OTAY MESA, Calif. – Nine months into his first term, President Trump's proposed wall along the U.S.-Mexico border is finally beginning to take shape.
Eight architectural models of what the wall may look like are one week from completion at a construction site just miles away from the southwesternmost point of the United States. Each unique structure has been designed with the challenges border patrol officials currently face in mind, giving way to prototypes with razor wire edges or bottom-heavy cement foundations.
When the 30-day construction period ends next week, U.S. Customs and Border Protection officials will begin testing each prototype for the unit's ability to prevent climbing, tunnelling, and destruction.
The Washington Examiner took an up-close look at each of the eight prototypes, which measure in at around 30 feet in height, along with a tour of the current barriers that exist to prevent illegal border crossings into the United States.
Take a look at the exclusive images below:
Dozens of illegal immigrants easily cross from Tijuana, Mexico into San Diego, Calif., through a single fence-like barrier in the 1980s. (Credit: U.S. Customs and Border Protection)
A rusted 8-to-10-foot wall made of Vietnam-era landing mats sits along the border of Colonia Libertad, an impoverished area of Tijuana that is known for "generational smuggling." This wall serves as the primary barrier along the Mexican border and was built between 1991-1995. It can easily be crossed using ladders, ramps, or simply by climbing it. (Arik Dashevsky / Washington Examiner)
This secondary barrier, made of steel mesh and topped with concertina wire, was built in 1997 to further prevent illegal border crossings into the U.S. The square cutouts on the lower half of the fence are areas where illegal immigrants have used power tools to create an entry point for themselves. Border Patrol agents said they averaged one to two cuts per day in 2016. (Arik Dashevsky / Washington Examiner)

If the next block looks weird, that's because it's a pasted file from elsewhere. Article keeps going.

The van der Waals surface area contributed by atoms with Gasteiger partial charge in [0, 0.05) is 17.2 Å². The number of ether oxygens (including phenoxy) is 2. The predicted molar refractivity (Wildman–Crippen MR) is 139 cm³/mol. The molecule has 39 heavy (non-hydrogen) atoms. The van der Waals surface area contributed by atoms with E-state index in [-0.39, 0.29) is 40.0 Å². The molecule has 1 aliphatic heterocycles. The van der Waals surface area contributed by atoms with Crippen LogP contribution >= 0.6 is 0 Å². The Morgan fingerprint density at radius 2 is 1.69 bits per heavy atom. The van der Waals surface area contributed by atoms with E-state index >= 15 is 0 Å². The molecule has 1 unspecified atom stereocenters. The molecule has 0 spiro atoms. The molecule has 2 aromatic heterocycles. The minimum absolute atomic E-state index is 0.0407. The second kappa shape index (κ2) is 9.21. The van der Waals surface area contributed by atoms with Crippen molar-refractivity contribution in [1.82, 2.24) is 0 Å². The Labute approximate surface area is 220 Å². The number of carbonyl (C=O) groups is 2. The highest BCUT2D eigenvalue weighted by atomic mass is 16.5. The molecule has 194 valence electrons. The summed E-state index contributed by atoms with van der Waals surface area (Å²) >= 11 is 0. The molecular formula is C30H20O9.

Fisher Sand & Gravel Co., an Arizona-based company, completes its concrete wall prototype. The structure is 30-feet tall. (Arik Dashevsky / Washington Examiner)
A second Arizona-based company, KWR Construction, comes down to the wire as it works to complete construction on a prototype made of unidentified material before the Oct. 26 deadline. (Arik Dashevsky / Washington Examiner)
Texas Sterling Construction Co. has lined the top of its concrete prototype with steel mesh and impaling, anti-climb spikes. (Arik Dashevsky / Washington Examiner)
A prototype by Alabama-based Caddell Construction Co. features a see-through bottom and solid upper half. According to U.S. Border Patrol agents, a see-through concrete structure that currently stands along certain parts of the border has been easily compromised in the past and can be extremely expensive to repair. (Arik Dashevsky / Washington Examiner)
From left to right: Texas Sterling's prototype; Caddell Construction's prototype; a second prototype by Caddell Construction Co. features a thicker bottom half; a steel wall with a rounded top built by ELTA North America Inc., a company based in Annapolis, Md.; a solid concrete prototype by W.G. Yates & Sons; the finishing touches are put on a second non-concrete prototype by W.G. Yates & Sons, a company based in Philadelphia, Miss. (Arik Dashevsky / Washington Examiner)